Don’t abandon failure. Rethink it.

Managing risk means handling uncertainty. Some investments will be losers. Some decisions will prove wrong. Some projects will fail. How leaders respond to these failures is key. One popular approach in the tech industry is called ‘Failing Fast’: emphasizing rapid iteration and quick abandonment of unworkable ideas. Google takes a contrasting approach. It is called ‘Failing Well’. The idea is to learn and evolve, rather than just move on.

Several years ago, I was teaching in an internal program called the Google Marketing Academy, which took place at the Wharton Business School. I met an engineer who had used the 20% of his time that Google allowed for personal innovation to devise a solution for making online payments.

Google launched this product into the market and, by all metrics, it was a failure. Few users adopted it. Yet rather than kill the project, the Google team was allowed time to study the failure, learn from its mistakes, and iterate a second product launch. This one had middling results. It led to further iterations and, eventually, to what is now Google Pay.

Jeff Bezos said that, at Amazon, he always wanted to go through two-way rather than one-way doors: if a decision was made but failed to work, it was perfectly okay to return through the door rather than stubbornly push ahead.

There is a famous story about Hernán Cortés arriving in the New World and burning his ships to motivate his men. From the Amazon perspective, the conquistador was an idiot. If you landed on an island where your men were starving and the natives were killing everybody, why wouldn’t you want to get back on the ship to go somewhere else?

How do you Fail Well?

1. Admit failures

From the Amazon Fire phone to the Amazon Haven Healthcare venture, to Google Glass and Google+ – stop investing in projects that are failing.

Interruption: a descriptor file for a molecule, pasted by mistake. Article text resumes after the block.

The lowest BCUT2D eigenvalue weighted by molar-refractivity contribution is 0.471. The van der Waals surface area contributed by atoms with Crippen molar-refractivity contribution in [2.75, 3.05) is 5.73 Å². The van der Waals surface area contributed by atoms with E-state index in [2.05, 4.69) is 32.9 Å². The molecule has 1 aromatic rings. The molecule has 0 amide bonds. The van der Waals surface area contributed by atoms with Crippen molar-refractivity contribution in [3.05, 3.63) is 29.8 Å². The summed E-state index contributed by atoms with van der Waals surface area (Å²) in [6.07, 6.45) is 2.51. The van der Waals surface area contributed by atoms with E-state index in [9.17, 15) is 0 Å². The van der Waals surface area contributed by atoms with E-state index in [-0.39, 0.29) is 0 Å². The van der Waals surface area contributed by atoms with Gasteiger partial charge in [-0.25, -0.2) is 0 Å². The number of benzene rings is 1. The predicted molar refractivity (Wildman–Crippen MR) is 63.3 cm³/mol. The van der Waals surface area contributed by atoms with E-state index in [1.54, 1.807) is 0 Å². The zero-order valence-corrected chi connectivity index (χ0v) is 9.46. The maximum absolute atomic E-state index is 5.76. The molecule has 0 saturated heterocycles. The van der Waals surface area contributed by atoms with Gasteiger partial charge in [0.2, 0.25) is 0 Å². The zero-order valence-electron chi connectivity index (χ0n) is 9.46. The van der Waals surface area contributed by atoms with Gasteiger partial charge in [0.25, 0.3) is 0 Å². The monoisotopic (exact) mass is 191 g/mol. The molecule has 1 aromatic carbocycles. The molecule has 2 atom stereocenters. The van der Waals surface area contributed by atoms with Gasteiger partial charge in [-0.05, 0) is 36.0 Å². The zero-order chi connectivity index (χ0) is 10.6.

2. Perform after-action reviews and postmortems

Google views failures not as setbacks, but as learning opportunities. Analyze what went wrong and use these insights to improve future projects.

3. Emphasize rapid iteration

Google is known for rapidly iterating its products based on user feedback and data. This strategy often involves launching products in a beta state and then improving them over time. The approach allows Google to test ideas in real-world scenarios and abandon them if they don’t work.

4. Be transparent

When discontinuing services or products, provide clear communication to internal and external stakeholders. This transparency helps build trust.

5. Share failure reports

Document and share the postmortem analysis beyond the team. Understand what happened, why it happened – and how it can be prevented in the future. These analyses should be shared within a company to promote learning.

6. Encourage internal mobility

At Google, employees working on projects that are phased out are often encouraged to move to other roles within the organization. This retains talent and spreads the knowledge and experience gained from failed projects across
the organization.

Leaders need to take a more nuanced approach to failure.

Don’t fail fast, fail well. Treat failure as a learning opportunity – then act and adapt.